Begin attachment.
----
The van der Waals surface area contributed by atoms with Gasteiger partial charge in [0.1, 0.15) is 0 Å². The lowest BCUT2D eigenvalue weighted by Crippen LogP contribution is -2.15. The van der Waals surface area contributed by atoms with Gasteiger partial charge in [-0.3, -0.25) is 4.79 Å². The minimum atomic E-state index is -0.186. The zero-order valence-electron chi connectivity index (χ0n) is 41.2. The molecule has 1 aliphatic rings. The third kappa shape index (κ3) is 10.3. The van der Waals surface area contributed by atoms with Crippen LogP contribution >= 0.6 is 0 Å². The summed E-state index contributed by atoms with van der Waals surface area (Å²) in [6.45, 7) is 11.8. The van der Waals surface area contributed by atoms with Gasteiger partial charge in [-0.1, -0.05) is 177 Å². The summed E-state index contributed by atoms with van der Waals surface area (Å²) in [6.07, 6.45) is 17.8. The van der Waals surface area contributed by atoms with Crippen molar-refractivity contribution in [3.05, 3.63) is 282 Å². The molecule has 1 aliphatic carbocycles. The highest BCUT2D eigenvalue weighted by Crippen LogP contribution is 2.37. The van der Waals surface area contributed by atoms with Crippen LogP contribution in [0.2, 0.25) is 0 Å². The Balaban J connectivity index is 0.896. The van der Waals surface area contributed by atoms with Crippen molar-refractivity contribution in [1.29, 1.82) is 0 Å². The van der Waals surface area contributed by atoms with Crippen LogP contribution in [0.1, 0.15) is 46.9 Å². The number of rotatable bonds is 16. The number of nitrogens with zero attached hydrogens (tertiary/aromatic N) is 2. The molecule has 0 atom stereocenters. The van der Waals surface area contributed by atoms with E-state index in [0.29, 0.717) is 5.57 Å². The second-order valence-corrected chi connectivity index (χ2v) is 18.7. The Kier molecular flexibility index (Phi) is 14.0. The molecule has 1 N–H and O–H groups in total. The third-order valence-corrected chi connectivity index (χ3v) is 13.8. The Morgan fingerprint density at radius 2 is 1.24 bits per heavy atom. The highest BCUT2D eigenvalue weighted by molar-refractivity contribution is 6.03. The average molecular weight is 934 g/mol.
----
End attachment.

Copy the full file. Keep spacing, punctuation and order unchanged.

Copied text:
The van der Waals surface area contributed by atoms with Gasteiger partial charge in [0.1, 0.15) is 0 Å². The lowest BCUT2D eigenvalue weighted by Crippen LogP contribution is -2.15. The van der Waals surface area contributed by atoms with Gasteiger partial charge in [-0.3, -0.25) is 4.79 Å². The minimum atomic E-state index is -0.186. The zero-order valence-electron chi connectivity index (χ0n) is 41.2. The molecule has 1 aliphatic rings. The third kappa shape index (κ3) is 10.3. The van der Waals surface area contributed by atoms with Crippen LogP contribution >= 0.6 is 0 Å². The summed E-state index contributed by atoms with van der Waals surface area (Å²) in [6.45, 7) is 11.8. The van der Waals surface area contributed by atoms with Gasteiger partial charge in [-0.1, -0.05) is 177 Å². The summed E-state index contributed by atoms with van der Waals surface area (Å²) in [6.07, 6.45) is 17.8. The van der Waals surface area contributed by atoms with Crippen molar-refractivity contribution in [3.05, 3.63) is 282 Å². The molecule has 1 aliphatic carbocycles. The highest BCUT2D eigenvalue weighted by Crippen LogP contribution is 2.37. The van der Waals surface area contributed by atoms with Crippen LogP contribution in [0.2, 0.25) is 0 Å². The Balaban J connectivity index is 0.896. The van der Waals surface area contributed by atoms with Crippen molar-refractivity contribution in [1.29, 1.82) is 0 Å². The van der Waals surface area contributed by atoms with Crippen LogP contribution in [0.1, 0.15) is 46.9 Å². The number of rotatable bonds is 16. The number of nitrogens with zero attached hydrogens (tertiary/aromatic N) is 2. The molecule has 0 atom stereocenters. The van der Waals surface area contributed by atoms with E-state index in [0.29, 0.717) is 5.57 Å². The second-order valence-corrected chi connectivity index (χ2v) is 18.7. The Kier molecular flexibility index (Phi) is 14.0. The molecule has 1 N–H and O–H groups in total. The third-order valence-corrected chi connectivity index (χ3v) is 13.8. The Morgan fingerprint density at radius 2 is 1.24 bits per heavy atom. The highest BCUT2D eigenvalue weighted by molar-refractivity contribution is 6.03. The average molecular weight is 934 g/mol.